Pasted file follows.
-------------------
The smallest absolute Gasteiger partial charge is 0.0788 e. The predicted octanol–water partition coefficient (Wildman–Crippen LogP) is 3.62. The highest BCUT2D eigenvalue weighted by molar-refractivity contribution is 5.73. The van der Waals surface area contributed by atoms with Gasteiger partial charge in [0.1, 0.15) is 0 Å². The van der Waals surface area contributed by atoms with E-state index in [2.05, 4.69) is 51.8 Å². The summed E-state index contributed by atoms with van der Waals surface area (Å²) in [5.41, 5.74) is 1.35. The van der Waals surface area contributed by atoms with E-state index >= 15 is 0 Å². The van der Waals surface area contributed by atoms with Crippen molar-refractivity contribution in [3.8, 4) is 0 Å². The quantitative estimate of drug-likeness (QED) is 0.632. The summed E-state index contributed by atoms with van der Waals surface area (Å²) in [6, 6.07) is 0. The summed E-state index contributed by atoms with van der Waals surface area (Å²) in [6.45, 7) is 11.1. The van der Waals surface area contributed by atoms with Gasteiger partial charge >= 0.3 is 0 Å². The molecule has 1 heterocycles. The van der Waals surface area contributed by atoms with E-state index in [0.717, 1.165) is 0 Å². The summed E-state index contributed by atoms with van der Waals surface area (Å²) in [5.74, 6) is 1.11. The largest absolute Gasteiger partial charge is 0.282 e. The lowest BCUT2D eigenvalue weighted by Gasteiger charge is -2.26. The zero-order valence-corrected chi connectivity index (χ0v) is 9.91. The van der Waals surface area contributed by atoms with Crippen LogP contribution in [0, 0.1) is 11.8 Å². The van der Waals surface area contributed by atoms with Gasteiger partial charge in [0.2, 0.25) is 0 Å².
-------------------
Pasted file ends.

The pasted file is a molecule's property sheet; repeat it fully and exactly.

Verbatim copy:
The smallest absolute Gasteiger partial charge is 0.0788 e. The predicted octanol–water partition coefficient (Wildman–Crippen LogP) is 3.62. The highest BCUT2D eigenvalue weighted by molar-refractivity contribution is 5.73. The van der Waals surface area contributed by atoms with Gasteiger partial charge in [0.1, 0.15) is 0 Å². The van der Waals surface area contributed by atoms with E-state index in [2.05, 4.69) is 51.8 Å². The summed E-state index contributed by atoms with van der Waals surface area (Å²) in [5.41, 5.74) is 1.35. The van der Waals surface area contributed by atoms with E-state index >= 15 is 0 Å². The van der Waals surface area contributed by atoms with Crippen molar-refractivity contribution in [3.8, 4) is 0 Å². The quantitative estimate of drug-likeness (QED) is 0.632. The summed E-state index contributed by atoms with van der Waals surface area (Å²) in [6, 6.07) is 0. The summed E-state index contributed by atoms with van der Waals surface area (Å²) in [6.45, 7) is 11.1. The van der Waals surface area contributed by atoms with Gasteiger partial charge >= 0.3 is 0 Å². The molecule has 1 heterocycles. The van der Waals surface area contributed by atoms with E-state index in [0.717, 1.165) is 0 Å². The summed E-state index contributed by atoms with van der Waals surface area (Å²) in [5.74, 6) is 1.11. The largest absolute Gasteiger partial charge is 0.282 e. The lowest BCUT2D eigenvalue weighted by Gasteiger charge is -2.26. The zero-order valence-corrected chi connectivity index (χ0v) is 9.91. The van der Waals surface area contributed by atoms with Crippen LogP contribution in [0, 0.1) is 11.8 Å². The van der Waals surface area contributed by atoms with Gasteiger partial charge in [0.2, 0.25) is 0 Å².